The executive is spending nearly €50,000 on taxi services every day
There have been calls to scrutinize spending by the Health Service Executive (HSE) after figures revealed they are spending €50,000 a day on taxis.
Documents released under the Freedom of Information Act show a massive spend by the executive on taxi services over the past few years.
More than €2,000 an hour is the mammoth bill the HSE is wracking up on taxis.
Two taxi companies, NRC and Dave's Taxis, have been paid more than €1m in fares this year alone.
While €910,000 was paid to Mallow Taxi Co Ltd this year. A further 34 companies have been paid in excess of €100,000.
In total between January and October 2016, almost €16m was spent on taxis by the executive.
The HSE spend works out at €2,079 every single hour since the start of 2012.
When asked to comment on the figures, a spokesman said: "HSE vehicles and their staff are prioritised for front line, emergency work and therefore a much more effective service is provided for patients or clients who are not acutely ill through the use of taxis."
The HSE is spending a massive €50,000 a DAY on taxi fares. More than 2,000 an hour over the past 5 years pic.twitter.com/0ssg83ltdF— Sean Defoe (@SeanDefoe) December 7, 2016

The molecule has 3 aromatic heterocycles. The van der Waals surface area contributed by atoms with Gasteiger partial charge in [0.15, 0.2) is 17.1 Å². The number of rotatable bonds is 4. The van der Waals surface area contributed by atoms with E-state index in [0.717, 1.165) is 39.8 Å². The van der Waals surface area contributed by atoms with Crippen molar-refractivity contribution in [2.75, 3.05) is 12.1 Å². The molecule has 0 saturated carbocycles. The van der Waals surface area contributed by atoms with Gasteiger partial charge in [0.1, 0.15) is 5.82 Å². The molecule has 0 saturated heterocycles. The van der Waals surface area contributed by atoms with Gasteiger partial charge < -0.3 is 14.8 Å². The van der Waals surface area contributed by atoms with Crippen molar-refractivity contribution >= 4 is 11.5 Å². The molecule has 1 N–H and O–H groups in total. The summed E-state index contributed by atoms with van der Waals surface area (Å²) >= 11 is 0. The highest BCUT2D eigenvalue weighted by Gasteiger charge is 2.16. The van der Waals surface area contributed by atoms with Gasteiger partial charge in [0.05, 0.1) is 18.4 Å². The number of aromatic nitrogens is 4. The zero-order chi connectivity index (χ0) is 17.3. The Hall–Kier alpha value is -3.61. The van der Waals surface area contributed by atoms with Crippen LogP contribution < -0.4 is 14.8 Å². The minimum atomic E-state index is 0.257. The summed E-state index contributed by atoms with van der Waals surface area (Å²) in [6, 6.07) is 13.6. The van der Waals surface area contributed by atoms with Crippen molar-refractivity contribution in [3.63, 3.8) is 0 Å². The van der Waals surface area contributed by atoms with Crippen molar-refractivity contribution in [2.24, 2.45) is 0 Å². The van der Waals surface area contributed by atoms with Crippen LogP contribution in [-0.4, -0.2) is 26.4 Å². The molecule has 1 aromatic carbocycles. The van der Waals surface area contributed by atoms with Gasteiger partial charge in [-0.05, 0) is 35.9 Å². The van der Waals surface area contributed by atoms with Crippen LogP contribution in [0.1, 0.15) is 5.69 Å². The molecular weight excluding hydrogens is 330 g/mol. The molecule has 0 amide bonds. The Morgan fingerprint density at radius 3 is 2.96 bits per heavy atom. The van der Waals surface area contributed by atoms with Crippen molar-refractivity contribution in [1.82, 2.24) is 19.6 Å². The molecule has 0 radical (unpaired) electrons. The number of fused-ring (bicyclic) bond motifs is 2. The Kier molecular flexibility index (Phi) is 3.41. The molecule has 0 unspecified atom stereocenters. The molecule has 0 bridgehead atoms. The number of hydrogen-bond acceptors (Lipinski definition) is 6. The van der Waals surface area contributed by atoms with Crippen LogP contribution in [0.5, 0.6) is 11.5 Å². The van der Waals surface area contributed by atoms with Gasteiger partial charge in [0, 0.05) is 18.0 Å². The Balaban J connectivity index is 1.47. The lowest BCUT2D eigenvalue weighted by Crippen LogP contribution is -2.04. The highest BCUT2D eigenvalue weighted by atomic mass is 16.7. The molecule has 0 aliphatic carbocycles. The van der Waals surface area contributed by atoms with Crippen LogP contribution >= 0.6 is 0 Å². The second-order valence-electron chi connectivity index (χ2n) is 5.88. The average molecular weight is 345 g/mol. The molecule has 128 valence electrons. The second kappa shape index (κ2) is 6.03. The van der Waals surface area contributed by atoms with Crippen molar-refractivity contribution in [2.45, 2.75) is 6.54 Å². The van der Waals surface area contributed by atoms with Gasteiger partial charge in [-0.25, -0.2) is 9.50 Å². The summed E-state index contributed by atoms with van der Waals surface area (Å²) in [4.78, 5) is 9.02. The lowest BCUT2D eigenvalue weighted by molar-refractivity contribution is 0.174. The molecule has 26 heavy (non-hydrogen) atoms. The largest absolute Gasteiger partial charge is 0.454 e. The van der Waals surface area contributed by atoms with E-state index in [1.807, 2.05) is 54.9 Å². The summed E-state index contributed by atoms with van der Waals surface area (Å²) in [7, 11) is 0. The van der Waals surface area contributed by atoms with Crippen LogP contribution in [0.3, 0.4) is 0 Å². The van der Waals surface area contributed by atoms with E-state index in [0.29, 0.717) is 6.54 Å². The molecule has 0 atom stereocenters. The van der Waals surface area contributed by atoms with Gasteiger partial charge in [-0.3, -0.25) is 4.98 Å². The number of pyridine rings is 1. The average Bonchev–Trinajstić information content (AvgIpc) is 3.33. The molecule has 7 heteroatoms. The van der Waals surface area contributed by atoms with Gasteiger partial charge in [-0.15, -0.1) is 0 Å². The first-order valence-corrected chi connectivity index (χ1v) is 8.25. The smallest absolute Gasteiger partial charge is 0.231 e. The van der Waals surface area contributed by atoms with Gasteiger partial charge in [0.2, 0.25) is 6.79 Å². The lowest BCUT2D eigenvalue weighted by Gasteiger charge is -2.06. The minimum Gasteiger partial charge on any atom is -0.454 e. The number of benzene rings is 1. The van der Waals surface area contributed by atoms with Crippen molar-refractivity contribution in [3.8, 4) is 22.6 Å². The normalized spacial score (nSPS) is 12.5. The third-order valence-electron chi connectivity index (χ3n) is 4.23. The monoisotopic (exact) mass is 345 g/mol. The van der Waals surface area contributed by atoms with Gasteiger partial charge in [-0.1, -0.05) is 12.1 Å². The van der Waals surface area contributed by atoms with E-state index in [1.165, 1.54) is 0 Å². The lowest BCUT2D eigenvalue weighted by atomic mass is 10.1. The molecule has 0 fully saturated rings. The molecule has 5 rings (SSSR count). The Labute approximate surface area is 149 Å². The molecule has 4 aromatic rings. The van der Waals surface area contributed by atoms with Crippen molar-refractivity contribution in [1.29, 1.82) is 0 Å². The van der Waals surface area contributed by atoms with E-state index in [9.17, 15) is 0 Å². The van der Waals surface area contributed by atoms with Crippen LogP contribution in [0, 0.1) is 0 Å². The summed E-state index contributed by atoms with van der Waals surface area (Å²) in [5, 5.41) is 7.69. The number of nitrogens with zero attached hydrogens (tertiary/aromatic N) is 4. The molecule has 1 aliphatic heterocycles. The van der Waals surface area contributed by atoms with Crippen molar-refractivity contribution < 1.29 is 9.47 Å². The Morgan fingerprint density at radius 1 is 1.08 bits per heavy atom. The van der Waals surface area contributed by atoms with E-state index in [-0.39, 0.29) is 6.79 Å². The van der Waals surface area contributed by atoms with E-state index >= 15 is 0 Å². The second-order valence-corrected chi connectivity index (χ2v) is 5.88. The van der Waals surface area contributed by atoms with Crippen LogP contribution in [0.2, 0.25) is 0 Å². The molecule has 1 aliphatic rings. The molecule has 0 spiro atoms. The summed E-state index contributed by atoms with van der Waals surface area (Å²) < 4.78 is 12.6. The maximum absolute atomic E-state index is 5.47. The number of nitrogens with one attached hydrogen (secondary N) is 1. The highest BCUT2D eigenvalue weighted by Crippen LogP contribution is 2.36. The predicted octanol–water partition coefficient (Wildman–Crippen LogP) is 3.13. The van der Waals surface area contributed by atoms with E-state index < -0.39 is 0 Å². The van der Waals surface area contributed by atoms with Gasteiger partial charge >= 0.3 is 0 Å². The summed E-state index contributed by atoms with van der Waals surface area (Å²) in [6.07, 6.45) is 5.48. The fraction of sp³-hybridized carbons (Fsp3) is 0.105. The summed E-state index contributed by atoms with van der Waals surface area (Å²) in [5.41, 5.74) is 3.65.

They went on to justify the spend - saying it made more commercial sense than having a fleet of HSE-owned cars.
"The use of taxis for patient transport represents a more cost effective solution when compared to investment in a fleet of HSE owned vehicles for this purpose.
"Additional costs relating to this would include the provision of 24/7 staffing, maintenance, fuel, insurance and tax. The use of taxis also allows the HSE flexibility in the face of variable demand."
The HSE spend on taxis fell by more than €3m between 2012 (€20m) and 2015 (€17m).
However if the final two months of this year stay consistent with the rest of 2016, that figure will have risen to €19m by the end of this month.
Sinn Féin's Louise O'Reilly says the spend needs to be justified by management.
And Dave Hughes, deputy general-Secretary of the Irish Nurses and Midwives Organisation (INMO), says much of the spend may be justified.